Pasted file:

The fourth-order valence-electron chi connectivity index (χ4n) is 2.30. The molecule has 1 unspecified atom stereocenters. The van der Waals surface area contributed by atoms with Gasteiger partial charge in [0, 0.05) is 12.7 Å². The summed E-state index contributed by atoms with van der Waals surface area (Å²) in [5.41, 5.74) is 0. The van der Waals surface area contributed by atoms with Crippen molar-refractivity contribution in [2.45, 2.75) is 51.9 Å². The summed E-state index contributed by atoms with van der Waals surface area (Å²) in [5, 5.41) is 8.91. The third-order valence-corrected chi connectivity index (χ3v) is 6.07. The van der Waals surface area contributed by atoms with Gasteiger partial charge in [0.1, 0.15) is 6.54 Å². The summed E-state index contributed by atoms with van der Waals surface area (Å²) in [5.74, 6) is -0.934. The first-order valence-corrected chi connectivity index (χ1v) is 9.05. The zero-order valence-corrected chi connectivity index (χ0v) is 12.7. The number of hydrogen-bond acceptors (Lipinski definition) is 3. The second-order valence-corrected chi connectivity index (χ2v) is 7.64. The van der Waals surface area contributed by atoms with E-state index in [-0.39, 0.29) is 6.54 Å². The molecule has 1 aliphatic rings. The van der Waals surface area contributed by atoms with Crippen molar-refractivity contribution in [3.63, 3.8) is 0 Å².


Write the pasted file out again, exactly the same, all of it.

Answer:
The fourth-order valence-electron chi connectivity index (χ4n) is 2.30. The molecule has 1 unspecified atom stereocenters. The van der Waals surface area contributed by atoms with Gasteiger partial charge in [0, 0.05) is 12.7 Å². The summed E-state index contributed by atoms with van der Waals surface area (Å²) in [5.41, 5.74) is 0. The van der Waals surface area contributed by atoms with Crippen molar-refractivity contribution in [2.45, 2.75) is 51.9 Å². The summed E-state index contributed by atoms with van der Waals surface area (Å²) in [5, 5.41) is 8.91. The third-order valence-corrected chi connectivity index (χ3v) is 6.07. The van der Waals surface area contributed by atoms with Gasteiger partial charge in [0.1, 0.15) is 6.54 Å². The summed E-state index contributed by atoms with van der Waals surface area (Å²) in [5.74, 6) is -0.934. The first-order valence-corrected chi connectivity index (χ1v) is 9.05. The zero-order valence-corrected chi connectivity index (χ0v) is 12.7. The number of hydrogen-bond acceptors (Lipinski definition) is 3. The second-order valence-corrected chi connectivity index (χ2v) is 7.64. The van der Waals surface area contributed by atoms with E-state index in [-0.39, 0.29) is 6.54 Å². The molecule has 1 aliphatic rings. The van der Waals surface area contributed by atoms with Crippen molar-refractivity contribution in [3.63, 3.8) is 0 Å².